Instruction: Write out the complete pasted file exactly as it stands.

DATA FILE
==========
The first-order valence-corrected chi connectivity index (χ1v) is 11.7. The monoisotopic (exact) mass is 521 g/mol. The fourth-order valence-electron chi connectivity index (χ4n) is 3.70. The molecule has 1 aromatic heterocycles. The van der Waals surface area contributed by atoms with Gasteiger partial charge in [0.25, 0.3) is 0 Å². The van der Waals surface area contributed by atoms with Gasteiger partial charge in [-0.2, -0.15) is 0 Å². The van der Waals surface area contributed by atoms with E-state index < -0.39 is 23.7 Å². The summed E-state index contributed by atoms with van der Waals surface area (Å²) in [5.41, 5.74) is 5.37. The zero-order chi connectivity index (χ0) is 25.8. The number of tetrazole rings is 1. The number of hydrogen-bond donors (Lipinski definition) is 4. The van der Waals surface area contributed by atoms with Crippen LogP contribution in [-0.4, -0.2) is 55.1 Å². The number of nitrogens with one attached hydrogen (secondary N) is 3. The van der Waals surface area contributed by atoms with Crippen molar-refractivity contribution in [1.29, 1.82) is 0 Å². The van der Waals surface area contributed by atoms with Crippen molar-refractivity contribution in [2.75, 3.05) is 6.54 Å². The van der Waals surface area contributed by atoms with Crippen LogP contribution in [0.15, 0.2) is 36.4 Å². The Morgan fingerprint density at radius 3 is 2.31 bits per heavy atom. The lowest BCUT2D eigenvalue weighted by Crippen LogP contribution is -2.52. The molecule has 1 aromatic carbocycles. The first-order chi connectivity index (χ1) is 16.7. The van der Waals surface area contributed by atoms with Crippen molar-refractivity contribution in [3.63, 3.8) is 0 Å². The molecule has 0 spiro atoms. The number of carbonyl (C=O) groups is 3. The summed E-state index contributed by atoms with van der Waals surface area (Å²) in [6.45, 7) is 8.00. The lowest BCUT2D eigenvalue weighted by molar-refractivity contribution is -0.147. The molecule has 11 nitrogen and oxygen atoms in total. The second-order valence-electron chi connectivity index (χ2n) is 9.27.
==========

The first-order valence-corrected chi connectivity index (χ1v) is 11.7. The monoisotopic (exact) mass is 521 g/mol. The fourth-order valence-electron chi connectivity index (χ4n) is 3.70. The molecule has 1 aromatic heterocycles. The van der Waals surface area contributed by atoms with Gasteiger partial charge in [0.25, 0.3) is 0 Å². The van der Waals surface area contributed by atoms with Gasteiger partial charge in [-0.2, -0.15) is 0 Å². The van der Waals surface area contributed by atoms with E-state index < -0.39 is 23.7 Å². The summed E-state index contributed by atoms with van der Waals surface area (Å²) in [5.41, 5.74) is 5.37. The zero-order chi connectivity index (χ0) is 25.8. The number of tetrazole rings is 1. The number of hydrogen-bond donors (Lipinski definition) is 4. The van der Waals surface area contributed by atoms with Crippen LogP contribution in [-0.4, -0.2) is 55.1 Å². The number of nitrogens with one attached hydrogen (secondary N) is 3. The van der Waals surface area contributed by atoms with Crippen molar-refractivity contribution in [1.29, 1.82) is 0 Å². The van der Waals surface area contributed by atoms with Crippen molar-refractivity contribution in [2.75, 3.05) is 6.54 Å². The van der Waals surface area contributed by atoms with Crippen LogP contribution in [0.15, 0.2) is 36.4 Å². The Morgan fingerprint density at radius 3 is 2.31 bits per heavy atom. The lowest BCUT2D eigenvalue weighted by Crippen LogP contribution is -2.52. The molecule has 1 aromatic carbocycles. The first-order chi connectivity index (χ1) is 16.7. The van der Waals surface area contributed by atoms with Crippen molar-refractivity contribution in [3.63, 3.8) is 0 Å². The molecule has 0 spiro atoms. The number of carbonyl (C=O) groups is 3. The summed E-state index contributed by atoms with van der Waals surface area (Å²) in [6.45, 7) is 8.00. The lowest BCUT2D eigenvalue weighted by molar-refractivity contribution is -0.147. The molecule has 11 nitrogen and oxygen atoms in total. The second-order valence-electron chi connectivity index (χ2n) is 9.27.